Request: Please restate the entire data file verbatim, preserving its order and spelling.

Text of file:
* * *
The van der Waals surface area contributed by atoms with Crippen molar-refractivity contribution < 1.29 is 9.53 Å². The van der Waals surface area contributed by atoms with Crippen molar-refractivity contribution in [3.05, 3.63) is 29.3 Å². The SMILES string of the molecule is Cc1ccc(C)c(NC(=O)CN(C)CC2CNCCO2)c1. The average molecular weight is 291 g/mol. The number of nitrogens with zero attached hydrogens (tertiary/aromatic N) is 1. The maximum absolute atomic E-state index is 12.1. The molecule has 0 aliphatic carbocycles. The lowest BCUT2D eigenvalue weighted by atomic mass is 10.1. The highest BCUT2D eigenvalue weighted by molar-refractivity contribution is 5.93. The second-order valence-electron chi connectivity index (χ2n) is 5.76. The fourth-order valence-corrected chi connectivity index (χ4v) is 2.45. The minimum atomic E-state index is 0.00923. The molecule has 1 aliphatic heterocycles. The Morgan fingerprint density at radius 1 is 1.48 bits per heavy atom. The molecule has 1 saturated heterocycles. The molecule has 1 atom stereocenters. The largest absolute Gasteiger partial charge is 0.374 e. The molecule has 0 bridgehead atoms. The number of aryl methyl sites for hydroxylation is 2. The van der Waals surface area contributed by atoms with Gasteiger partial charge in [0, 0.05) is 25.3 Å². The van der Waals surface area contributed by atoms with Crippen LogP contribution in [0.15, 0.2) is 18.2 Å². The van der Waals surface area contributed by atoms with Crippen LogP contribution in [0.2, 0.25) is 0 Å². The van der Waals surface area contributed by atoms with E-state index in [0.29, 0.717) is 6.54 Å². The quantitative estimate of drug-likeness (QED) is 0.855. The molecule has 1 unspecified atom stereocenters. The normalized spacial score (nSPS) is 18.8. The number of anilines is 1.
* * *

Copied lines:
The van der Waals surface area contributed by atoms with Crippen molar-refractivity contribution < 1.29 is 9.53 Å². The van der Waals surface area contributed by atoms with Crippen molar-refractivity contribution in [3.05, 3.63) is 29.3 Å². The SMILES string of the molecule is Cc1ccc(C)c(NC(=O)CN(C)CC2CNCCO2)c1. The average molecular weight is 291 g/mol. The number of nitrogens with zero attached hydrogens (tertiary/aromatic N) is 1. The maximum absolute atomic E-state index is 12.1. The molecule has 0 aliphatic carbocycles. The lowest BCUT2D eigenvalue weighted by atomic mass is 10.1. The highest BCUT2D eigenvalue weighted by molar-refractivity contribution is 5.93. The second-order valence-electron chi connectivity index (χ2n) is 5.76. The fourth-order valence-corrected chi connectivity index (χ4v) is 2.45. The minimum atomic E-state index is 0.00923. The molecule has 1 aliphatic heterocycles. The Morgan fingerprint density at radius 1 is 1.48 bits per heavy atom. The molecule has 1 saturated heterocycles. The molecule has 1 atom stereocenters. The largest absolute Gasteiger partial charge is 0.374 e. The molecule has 0 bridgehead atoms. The number of aryl methyl sites for hydroxylation is 2. The van der Waals surface area contributed by atoms with Gasteiger partial charge in [0, 0.05) is 25.3 Å². The van der Waals surface area contributed by atoms with Crippen LogP contribution in [0.15, 0.2) is 18.2 Å². The van der Waals surface area contributed by atoms with Crippen LogP contribution in [0.2, 0.25) is 0 Å². The van der Waals surface area contributed by atoms with E-state index in [0.29, 0.717) is 6.54 Å². The quantitative estimate of drug-likeness (QED) is 0.855. The molecule has 1 unspecified atom stereocenters. The normalized spacial score (nSPS) is 18.8. The number of anilines is 1.